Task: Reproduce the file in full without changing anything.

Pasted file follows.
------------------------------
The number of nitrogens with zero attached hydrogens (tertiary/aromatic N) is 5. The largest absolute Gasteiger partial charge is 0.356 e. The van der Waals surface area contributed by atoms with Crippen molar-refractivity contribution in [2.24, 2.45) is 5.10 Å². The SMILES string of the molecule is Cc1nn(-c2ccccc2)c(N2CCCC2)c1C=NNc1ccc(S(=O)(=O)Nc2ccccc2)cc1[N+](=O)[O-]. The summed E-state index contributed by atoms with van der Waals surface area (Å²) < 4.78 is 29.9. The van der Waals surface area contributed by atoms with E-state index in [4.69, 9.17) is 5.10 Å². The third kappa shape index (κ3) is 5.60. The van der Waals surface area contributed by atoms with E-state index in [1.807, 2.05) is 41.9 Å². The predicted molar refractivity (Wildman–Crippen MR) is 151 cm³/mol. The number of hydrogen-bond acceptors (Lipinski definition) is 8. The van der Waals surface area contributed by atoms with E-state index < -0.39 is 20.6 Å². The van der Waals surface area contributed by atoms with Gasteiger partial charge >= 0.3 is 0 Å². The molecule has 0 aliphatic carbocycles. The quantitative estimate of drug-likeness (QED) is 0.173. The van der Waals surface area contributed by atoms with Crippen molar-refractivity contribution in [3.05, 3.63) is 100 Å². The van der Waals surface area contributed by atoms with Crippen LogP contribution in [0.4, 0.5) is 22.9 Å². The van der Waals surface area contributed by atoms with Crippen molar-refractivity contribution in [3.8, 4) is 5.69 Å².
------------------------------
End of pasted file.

The number of nitrogens with zero attached hydrogens (tertiary/aromatic N) is 5. The largest absolute Gasteiger partial charge is 0.356 e. The van der Waals surface area contributed by atoms with Crippen molar-refractivity contribution in [2.24, 2.45) is 5.10 Å². The SMILES string of the molecule is Cc1nn(-c2ccccc2)c(N2CCCC2)c1C=NNc1ccc(S(=O)(=O)Nc2ccccc2)cc1[N+](=O)[O-]. The summed E-state index contributed by atoms with van der Waals surface area (Å²) < 4.78 is 29.9. The van der Waals surface area contributed by atoms with E-state index in [4.69, 9.17) is 5.10 Å². The third kappa shape index (κ3) is 5.60. The van der Waals surface area contributed by atoms with E-state index in [1.807, 2.05) is 41.9 Å². The predicted molar refractivity (Wildman–Crippen MR) is 151 cm³/mol. The number of hydrogen-bond acceptors (Lipinski definition) is 8. The van der Waals surface area contributed by atoms with E-state index < -0.39 is 20.6 Å². The van der Waals surface area contributed by atoms with Gasteiger partial charge >= 0.3 is 0 Å². The molecule has 0 aliphatic carbocycles. The quantitative estimate of drug-likeness (QED) is 0.173. The van der Waals surface area contributed by atoms with Crippen molar-refractivity contribution in [3.05, 3.63) is 100 Å². The van der Waals surface area contributed by atoms with Crippen LogP contribution in [0.4, 0.5) is 22.9 Å². The van der Waals surface area contributed by atoms with Crippen molar-refractivity contribution in [3.8, 4) is 5.69 Å².